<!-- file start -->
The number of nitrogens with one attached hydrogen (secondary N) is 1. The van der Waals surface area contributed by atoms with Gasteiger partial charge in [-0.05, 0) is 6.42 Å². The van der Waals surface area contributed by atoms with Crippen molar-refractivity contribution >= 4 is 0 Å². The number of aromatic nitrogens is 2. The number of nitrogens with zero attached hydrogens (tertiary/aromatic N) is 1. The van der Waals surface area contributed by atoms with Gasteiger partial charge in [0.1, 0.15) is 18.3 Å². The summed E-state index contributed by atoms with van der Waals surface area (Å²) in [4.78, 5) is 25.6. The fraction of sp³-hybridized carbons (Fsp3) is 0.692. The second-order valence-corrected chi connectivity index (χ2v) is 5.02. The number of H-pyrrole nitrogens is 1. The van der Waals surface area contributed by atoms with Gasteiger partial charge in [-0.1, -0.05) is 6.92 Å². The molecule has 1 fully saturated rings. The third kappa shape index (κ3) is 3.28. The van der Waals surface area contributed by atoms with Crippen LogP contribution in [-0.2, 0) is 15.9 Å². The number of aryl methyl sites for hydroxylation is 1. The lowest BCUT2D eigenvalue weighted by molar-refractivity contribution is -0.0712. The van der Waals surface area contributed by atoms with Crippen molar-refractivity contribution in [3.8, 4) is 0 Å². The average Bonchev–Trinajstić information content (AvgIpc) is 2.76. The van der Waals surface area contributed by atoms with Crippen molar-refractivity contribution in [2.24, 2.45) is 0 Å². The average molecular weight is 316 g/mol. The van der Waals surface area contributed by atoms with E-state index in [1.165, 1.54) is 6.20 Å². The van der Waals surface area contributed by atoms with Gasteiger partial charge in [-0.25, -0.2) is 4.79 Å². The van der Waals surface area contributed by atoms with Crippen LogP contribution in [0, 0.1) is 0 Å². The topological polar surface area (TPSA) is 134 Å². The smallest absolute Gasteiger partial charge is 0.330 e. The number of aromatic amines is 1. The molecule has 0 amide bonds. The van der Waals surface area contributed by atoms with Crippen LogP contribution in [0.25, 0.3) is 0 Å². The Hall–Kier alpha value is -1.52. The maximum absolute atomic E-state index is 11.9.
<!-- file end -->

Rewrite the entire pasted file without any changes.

The number of nitrogens with one attached hydrogen (secondary N) is 1. The van der Waals surface area contributed by atoms with Gasteiger partial charge in [-0.05, 0) is 6.42 Å². The van der Waals surface area contributed by atoms with Crippen molar-refractivity contribution >= 4 is 0 Å². The number of aromatic nitrogens is 2. The number of nitrogens with zero attached hydrogens (tertiary/aromatic N) is 1. The van der Waals surface area contributed by atoms with Gasteiger partial charge in [0.1, 0.15) is 18.3 Å². The summed E-state index contributed by atoms with van der Waals surface area (Å²) in [4.78, 5) is 25.6. The fraction of sp³-hybridized carbons (Fsp3) is 0.692. The second-order valence-corrected chi connectivity index (χ2v) is 5.02. The number of H-pyrrole nitrogens is 1. The van der Waals surface area contributed by atoms with Gasteiger partial charge in [-0.1, -0.05) is 6.92 Å². The molecule has 1 fully saturated rings. The third kappa shape index (κ3) is 3.28. The van der Waals surface area contributed by atoms with Crippen LogP contribution in [-0.2, 0) is 15.9 Å². The number of aryl methyl sites for hydroxylation is 1. The lowest BCUT2D eigenvalue weighted by molar-refractivity contribution is -0.0712. The van der Waals surface area contributed by atoms with Crippen molar-refractivity contribution in [3.8, 4) is 0 Å². The average Bonchev–Trinajstić information content (AvgIpc) is 2.76. The van der Waals surface area contributed by atoms with Crippen molar-refractivity contribution in [2.24, 2.45) is 0 Å². The average molecular weight is 316 g/mol. The van der Waals surface area contributed by atoms with E-state index in [1.165, 1.54) is 6.20 Å². The van der Waals surface area contributed by atoms with Gasteiger partial charge in [-0.25, -0.2) is 4.79 Å². The van der Waals surface area contributed by atoms with Crippen LogP contribution in [0, 0.1) is 0 Å². The topological polar surface area (TPSA) is 134 Å². The smallest absolute Gasteiger partial charge is 0.330 e. The number of aromatic amines is 1. The molecule has 0 amide bonds. The van der Waals surface area contributed by atoms with Crippen LogP contribution in [0.25, 0.3) is 0 Å². The Hall–Kier alpha value is -1.52. The maximum absolute atomic E-state index is 11.9.